Downtown parking in Joliet has been modernized slowly since the two city parking decks were built in 1979.
It’s still a cash-only system at the parking decks, where 50 cents an hour covers the cost of parking and attendants appreciate it if you have exact change.
Elsewhere downtown, pay stations taking credit cards or coins have replaced coin-operated parking meters on many streets, and commuter lots have been updated as the city’s Gateway Center train station replaced the old Union Station.
But the parking decks still operate much like they did when they opened, although the structures have deteriorated since then.
That is supposed to change if the City Council approves a $3 million bond issue proposed for the 2020 budget.
But Mayor Bob O’Dekirk last week asked the council’s Finance Committee to take a closer look at the bond proposal, criticizing interim City Manager Steve Jones for not bringing to the council a developer’s proposal to buy at least part of one of the decks.
“We should consider whether we want to sell them or not,” O’Dekirk said.
The city a few years ago took a look at privatizing the entire parking system downtown, but opted to keep it.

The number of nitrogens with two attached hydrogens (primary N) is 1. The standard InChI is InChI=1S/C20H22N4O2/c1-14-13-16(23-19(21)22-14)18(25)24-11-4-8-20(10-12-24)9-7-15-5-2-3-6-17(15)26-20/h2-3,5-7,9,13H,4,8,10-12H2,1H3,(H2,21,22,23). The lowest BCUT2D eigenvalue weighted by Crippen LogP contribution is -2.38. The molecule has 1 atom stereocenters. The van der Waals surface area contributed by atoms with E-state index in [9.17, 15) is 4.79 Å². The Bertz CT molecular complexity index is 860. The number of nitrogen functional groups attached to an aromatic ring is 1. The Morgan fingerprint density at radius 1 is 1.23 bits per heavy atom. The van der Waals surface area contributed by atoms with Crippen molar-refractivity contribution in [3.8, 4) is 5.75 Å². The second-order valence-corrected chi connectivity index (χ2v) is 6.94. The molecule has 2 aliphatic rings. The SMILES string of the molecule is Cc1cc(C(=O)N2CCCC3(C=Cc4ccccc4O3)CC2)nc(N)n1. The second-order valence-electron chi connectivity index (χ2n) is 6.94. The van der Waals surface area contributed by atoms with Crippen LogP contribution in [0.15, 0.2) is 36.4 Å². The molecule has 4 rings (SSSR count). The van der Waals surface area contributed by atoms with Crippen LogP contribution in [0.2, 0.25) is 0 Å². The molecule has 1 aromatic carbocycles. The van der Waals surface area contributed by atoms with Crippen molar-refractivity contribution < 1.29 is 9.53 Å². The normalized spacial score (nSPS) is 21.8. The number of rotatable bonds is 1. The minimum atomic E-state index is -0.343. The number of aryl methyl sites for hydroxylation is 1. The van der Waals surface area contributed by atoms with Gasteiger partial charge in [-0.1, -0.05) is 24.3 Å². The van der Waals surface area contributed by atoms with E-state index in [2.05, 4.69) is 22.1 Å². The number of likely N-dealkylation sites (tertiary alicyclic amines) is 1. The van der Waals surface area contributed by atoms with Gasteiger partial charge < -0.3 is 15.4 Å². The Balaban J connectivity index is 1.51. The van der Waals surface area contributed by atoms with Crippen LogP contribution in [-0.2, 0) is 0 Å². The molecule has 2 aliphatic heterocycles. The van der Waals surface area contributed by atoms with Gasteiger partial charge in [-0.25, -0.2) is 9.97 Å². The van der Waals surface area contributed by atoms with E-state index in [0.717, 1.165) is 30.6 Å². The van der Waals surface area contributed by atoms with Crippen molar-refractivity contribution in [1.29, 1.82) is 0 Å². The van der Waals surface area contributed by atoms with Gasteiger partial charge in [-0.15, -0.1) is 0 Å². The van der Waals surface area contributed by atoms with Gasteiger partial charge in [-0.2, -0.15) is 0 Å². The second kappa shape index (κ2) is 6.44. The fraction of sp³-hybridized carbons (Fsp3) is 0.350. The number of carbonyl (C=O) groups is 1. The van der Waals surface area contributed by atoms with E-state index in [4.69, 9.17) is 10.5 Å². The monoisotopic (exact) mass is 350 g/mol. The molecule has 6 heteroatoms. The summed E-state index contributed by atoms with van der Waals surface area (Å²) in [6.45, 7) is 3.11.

Jones recommends against selling a portion of the system, arguing that the city would lose control of its assets and see revenue decline for the rest of the system.
The council in November approved increases in downtown parking rates that Jones said was needed to maintain “20th-century parking with upgrades.”
But even those higher rates will not erase the $300,000 deficit Jones said now exists in the city’s parking fund.
The about $5 million parking fund will have about a $73,000 deficit next year, according to the proposed budget.
The downtown parking system includes the two parking decks, seven parking lots, 412 on-street meters, 19 on-street pay stations and 700 on-street parking spaces.
“This is an enterprise fund that has to fund itself, and it’s got to be user funded,” council member Larry Hug said last week before voting for the increases. “I hate to raise any taxes or any fees. But this is headed for a disaster if we don’t pass this.”
The $3 million bond issue is an estimate, Jones said, based on expectations that costs have gone up since five years ago when the city got a
$2 million estimate for needed repairs in the decks.
Before those bonds are issued, he said, a consulting engineer would be hired to determine the extent of repairs needed and provide a current estimate on costs.